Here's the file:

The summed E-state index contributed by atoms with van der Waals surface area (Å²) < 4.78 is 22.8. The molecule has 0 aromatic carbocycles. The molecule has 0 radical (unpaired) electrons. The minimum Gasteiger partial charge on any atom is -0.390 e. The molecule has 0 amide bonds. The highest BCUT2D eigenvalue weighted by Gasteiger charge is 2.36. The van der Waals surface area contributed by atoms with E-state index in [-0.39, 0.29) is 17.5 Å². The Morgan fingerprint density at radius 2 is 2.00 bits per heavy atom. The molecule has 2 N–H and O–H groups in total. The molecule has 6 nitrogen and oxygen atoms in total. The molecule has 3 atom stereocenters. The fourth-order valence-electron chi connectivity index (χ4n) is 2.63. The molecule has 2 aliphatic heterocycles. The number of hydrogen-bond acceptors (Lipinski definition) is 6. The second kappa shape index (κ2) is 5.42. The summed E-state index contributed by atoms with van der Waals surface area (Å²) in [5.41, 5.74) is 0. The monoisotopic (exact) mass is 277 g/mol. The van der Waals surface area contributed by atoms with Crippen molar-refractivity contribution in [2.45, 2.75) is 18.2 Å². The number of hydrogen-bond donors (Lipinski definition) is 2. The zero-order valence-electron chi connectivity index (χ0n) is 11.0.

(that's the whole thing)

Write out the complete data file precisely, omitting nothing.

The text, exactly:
The summed E-state index contributed by atoms with van der Waals surface area (Å²) < 4.78 is 22.8. The molecule has 0 aromatic carbocycles. The molecule has 0 radical (unpaired) electrons. The minimum Gasteiger partial charge on any atom is -0.390 e. The molecule has 0 amide bonds. The highest BCUT2D eigenvalue weighted by Gasteiger charge is 2.36. The van der Waals surface area contributed by atoms with E-state index in [-0.39, 0.29) is 17.5 Å². The Morgan fingerprint density at radius 2 is 2.00 bits per heavy atom. The molecule has 2 N–H and O–H groups in total. The molecule has 6 nitrogen and oxygen atoms in total. The molecule has 3 atom stereocenters. The fourth-order valence-electron chi connectivity index (χ4n) is 2.63. The molecule has 2 aliphatic heterocycles. The number of hydrogen-bond acceptors (Lipinski definition) is 6. The second kappa shape index (κ2) is 5.42. The summed E-state index contributed by atoms with van der Waals surface area (Å²) in [5.41, 5.74) is 0. The monoisotopic (exact) mass is 277 g/mol. The van der Waals surface area contributed by atoms with Crippen molar-refractivity contribution in [2.45, 2.75) is 18.2 Å². The number of hydrogen-bond donors (Lipinski definition) is 2. The zero-order valence-electron chi connectivity index (χ0n) is 11.0.